First the Tulsa Shootout. Then the Wild West Shootout. Next week the Chili Bowl. Are headache-inducing passing points a contractual requirement to get streamed on Flo Racing? Thank God the coverage is actually good.

Speaking of good coverage, it was a strong weekend for the camera work across dirt streaming services this weekend (though Flo’s scoring banner at Talladega was broken more often than not). Two specific tips of the cap to the IMCA.tv for actually finding the debris on track every time a debris yellow flew at the Winternationals, and another to Flo for keeping it simple and focusing on the stars and stripes for a good 30 seconds uninterrupted during the opening anthem of the Wild West Shootout. After the week’s events, no shame in admitting I teared up a bit.

Numbers Game

6 – number of dirt tracks that contested oval events this week.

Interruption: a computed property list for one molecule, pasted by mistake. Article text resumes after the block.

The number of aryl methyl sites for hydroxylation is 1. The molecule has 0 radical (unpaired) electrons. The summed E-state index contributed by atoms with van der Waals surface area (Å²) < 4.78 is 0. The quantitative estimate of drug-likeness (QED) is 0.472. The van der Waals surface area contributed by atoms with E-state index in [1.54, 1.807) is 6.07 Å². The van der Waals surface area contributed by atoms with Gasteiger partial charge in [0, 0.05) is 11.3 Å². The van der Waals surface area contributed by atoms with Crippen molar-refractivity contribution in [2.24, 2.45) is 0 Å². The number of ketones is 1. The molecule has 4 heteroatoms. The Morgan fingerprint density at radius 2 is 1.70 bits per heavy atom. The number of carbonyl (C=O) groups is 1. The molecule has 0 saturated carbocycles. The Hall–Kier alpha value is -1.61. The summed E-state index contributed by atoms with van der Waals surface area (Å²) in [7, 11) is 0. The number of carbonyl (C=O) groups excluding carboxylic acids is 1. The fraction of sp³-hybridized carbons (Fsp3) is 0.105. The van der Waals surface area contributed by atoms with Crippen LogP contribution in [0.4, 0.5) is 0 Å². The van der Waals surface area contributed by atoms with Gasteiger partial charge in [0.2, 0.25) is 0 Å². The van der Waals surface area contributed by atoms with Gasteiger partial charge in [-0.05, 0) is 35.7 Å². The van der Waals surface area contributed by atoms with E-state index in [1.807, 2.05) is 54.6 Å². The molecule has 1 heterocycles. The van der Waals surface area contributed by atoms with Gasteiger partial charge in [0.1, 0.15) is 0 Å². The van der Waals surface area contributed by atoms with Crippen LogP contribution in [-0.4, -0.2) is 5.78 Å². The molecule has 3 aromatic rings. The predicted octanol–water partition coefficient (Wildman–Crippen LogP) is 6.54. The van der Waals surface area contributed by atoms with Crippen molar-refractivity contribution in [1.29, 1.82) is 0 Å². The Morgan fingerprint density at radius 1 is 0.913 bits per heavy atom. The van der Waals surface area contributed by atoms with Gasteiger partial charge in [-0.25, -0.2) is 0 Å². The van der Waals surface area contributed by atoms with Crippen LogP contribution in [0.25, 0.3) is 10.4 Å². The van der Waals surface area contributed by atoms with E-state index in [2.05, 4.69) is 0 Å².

352 – cars that showed up at Talladega Short Track for Ice Bowl weekend, the largest car count nationwide.

$6,000 – largest posted purse of the weekend; to win the Ice Bowl super late feature at Talladega Short Track.

Where it Rated (with one can a stinker and a six-pack an instant classic): We’ll give the weekend three and a half chilled Four Lokos. The old recipe, with the caffeine in it. Because while the super lates from coast to coast put on a show well worth watching, the average run time for the features between Arizona, Cocopah and Talladega this weekend was hovering at six hours a program with no shortage of yellow (flag) fever to go around. That’s gonna be hard to keep watching once it stops feeling like Siberia outside.

Up Next: Only three weeks into 2021 and dirt has arguably its biggest weekend of the year on tap. The IMCA Winternationals and Wild West Shootout continue in Arizona, while the World of Outlaws Late Models open their season at Volusia. And then there’s little race in Tulsa. Frontstretch will be running a special edition of Thinkin’ Dirty this Sunday focused exclusively on the week’s Chili Bowl action. 

Thanks for reading, and to all dirt fans out there, remember that wearing a mask, staying six feet apart and even web streaming are no reason you can’t think dirty.

About the author

Richmond, Virginia native. Wake Forest University class of 2008. Affiliated with Frontstretch since 2008, as of today the site's first dirt racing commentator. Emphasis on commentary. Big race fan, bigger First Amendment advocate.